The Autumn-Winter 2015 pre-collection at McQ featured unusual prints and textile treatments, with trapped feathers and geometric hardware.
The prints seem reminiscent of many of the marbled details which keep popping up online, usually seen in an interior design context, and even the graphic shape of the belt buckles seemed to be an echo of the sort of hardware which you might see on objects of contemporary industrial design.
While the marbled blue and white fabric seems to have been printed before the garments were cut and sewn, the textured black and white print looks as though it may have been applied to a finished garment. The telltale sign of this process is where you can see white sections of fabric. These sections of fabric may have escaped being printed if we assume that these areas were crumpled before the screen was placed on top to flatten out the fabric.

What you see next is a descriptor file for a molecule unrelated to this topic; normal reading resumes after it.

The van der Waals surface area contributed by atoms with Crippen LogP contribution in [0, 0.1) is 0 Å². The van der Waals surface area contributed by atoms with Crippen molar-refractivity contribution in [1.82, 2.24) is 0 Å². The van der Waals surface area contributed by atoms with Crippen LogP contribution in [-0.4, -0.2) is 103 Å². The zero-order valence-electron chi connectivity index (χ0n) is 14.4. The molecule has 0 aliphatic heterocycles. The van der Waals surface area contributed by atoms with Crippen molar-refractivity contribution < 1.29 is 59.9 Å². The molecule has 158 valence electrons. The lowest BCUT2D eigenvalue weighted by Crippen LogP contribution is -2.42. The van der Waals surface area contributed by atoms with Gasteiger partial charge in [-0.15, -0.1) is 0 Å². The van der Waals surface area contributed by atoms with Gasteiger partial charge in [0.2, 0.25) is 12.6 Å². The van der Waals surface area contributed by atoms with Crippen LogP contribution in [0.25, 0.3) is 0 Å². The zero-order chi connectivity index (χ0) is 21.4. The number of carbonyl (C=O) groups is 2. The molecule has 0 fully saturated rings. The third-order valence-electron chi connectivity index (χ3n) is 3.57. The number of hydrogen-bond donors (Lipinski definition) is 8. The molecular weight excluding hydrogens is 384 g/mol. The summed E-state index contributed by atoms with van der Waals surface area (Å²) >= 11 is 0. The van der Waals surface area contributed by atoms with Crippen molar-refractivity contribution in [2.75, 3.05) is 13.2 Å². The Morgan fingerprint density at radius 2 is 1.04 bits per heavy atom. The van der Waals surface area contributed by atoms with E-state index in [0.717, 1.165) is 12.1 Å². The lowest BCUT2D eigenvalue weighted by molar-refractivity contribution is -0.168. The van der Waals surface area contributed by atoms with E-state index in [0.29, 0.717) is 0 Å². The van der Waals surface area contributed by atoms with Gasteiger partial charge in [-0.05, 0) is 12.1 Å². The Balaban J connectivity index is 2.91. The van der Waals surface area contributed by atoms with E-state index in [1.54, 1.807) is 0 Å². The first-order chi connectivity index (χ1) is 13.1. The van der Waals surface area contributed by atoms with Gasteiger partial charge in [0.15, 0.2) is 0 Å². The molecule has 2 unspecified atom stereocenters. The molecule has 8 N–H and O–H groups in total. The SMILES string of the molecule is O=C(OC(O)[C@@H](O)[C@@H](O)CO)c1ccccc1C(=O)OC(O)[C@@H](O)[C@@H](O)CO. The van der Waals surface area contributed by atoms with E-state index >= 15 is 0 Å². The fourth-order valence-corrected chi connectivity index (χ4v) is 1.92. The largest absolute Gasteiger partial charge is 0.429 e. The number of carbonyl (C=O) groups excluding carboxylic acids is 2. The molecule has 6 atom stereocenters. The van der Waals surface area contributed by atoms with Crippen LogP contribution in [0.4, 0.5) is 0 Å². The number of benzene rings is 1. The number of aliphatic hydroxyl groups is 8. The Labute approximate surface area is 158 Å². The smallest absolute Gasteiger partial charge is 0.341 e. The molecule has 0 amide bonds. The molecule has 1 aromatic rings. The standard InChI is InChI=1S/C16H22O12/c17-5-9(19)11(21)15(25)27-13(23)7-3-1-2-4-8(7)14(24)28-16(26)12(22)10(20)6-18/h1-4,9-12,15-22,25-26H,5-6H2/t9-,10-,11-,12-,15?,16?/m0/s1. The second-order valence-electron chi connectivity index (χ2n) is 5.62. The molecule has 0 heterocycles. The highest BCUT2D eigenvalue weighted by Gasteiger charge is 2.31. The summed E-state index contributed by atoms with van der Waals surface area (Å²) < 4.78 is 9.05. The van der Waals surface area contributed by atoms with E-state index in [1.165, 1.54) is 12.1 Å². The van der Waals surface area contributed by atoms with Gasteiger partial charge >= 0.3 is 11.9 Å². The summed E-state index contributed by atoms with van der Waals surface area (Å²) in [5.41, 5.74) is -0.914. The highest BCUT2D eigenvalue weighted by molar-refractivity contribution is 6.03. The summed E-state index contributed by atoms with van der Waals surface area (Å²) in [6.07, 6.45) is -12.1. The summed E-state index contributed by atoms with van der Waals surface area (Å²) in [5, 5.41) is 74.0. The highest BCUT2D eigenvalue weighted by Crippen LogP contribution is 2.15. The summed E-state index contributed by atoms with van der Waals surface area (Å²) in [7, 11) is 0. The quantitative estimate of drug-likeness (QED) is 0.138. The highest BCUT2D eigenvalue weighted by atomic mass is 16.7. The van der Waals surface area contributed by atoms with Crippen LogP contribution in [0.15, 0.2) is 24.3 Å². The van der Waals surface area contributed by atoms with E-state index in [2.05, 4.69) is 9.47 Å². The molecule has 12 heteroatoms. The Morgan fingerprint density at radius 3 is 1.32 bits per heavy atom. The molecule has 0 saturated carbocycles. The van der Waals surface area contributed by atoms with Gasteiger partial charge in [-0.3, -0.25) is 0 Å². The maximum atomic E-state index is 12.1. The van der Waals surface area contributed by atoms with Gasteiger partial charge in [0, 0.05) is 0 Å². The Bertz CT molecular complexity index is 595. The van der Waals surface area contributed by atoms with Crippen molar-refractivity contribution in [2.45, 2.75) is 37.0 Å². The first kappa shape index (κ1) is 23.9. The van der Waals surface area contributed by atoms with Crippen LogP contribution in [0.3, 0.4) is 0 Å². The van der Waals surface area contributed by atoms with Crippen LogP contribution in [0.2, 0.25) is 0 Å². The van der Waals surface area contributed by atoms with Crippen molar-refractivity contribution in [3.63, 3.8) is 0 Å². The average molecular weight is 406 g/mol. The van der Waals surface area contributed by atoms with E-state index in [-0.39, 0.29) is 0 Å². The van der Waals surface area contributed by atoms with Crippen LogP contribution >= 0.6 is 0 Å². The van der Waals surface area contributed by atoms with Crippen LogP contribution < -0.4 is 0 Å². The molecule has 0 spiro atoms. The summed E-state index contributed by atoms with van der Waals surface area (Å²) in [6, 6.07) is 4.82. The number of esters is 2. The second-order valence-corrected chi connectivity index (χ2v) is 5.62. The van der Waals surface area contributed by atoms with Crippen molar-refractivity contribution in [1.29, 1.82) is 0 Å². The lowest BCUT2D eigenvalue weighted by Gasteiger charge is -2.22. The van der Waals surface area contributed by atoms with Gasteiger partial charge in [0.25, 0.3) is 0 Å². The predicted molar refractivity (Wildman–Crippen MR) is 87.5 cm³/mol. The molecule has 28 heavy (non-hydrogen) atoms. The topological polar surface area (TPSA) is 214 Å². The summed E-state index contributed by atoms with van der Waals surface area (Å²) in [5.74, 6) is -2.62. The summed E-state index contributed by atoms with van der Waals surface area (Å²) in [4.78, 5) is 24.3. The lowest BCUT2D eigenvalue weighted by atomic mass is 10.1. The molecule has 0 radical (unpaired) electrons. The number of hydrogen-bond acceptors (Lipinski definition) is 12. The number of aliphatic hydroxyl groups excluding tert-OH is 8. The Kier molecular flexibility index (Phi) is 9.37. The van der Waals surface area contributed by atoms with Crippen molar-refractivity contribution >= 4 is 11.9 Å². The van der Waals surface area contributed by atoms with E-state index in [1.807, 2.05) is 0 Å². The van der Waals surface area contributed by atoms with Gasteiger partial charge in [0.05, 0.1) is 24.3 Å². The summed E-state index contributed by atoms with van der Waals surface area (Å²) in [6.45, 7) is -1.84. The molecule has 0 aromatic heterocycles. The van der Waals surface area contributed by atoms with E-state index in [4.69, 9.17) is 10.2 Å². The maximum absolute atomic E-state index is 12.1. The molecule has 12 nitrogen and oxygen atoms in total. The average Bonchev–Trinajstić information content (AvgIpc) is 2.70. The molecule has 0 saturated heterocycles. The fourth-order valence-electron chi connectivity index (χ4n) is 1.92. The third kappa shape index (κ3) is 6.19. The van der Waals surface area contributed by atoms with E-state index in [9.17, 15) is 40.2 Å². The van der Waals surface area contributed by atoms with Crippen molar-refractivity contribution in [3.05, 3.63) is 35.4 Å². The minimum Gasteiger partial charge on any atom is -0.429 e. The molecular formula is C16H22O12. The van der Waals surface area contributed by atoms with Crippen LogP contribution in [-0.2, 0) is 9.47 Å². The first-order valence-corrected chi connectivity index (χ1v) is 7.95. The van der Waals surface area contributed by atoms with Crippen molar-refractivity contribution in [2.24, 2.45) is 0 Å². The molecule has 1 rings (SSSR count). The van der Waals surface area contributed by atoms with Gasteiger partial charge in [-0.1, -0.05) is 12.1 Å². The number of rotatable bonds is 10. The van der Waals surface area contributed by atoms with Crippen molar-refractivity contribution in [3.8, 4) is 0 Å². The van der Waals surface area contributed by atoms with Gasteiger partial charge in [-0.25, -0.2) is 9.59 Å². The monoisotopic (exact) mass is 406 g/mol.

If you were looking at using techniques like this for yourself you could screen print parts of the garment in stages if needed. For example, you could sew a garment to a point and then screen print the fabric to get certain effects, and then complete the construction of the garment using plain contrasting fabrics or meterage of fabric printed with the same design. This would give you greater control over the effects that you could achieve for show pieces, although of course would probably be too time intensive for garments designed for mass manufacture.
Feathers also appeared in a couple of different variations throughout the collection. They were predominantly used on the shoes to create a shaggy effect, which at times helped to emphasise a triangular and bottom heavy silhouette when viewed in the context of the complete look. Feathers were also used in one dress trapped underneath a layer of tulle, which almost makes the fabric read as a print when viewed from afar.
Images from Vogue.co.uk»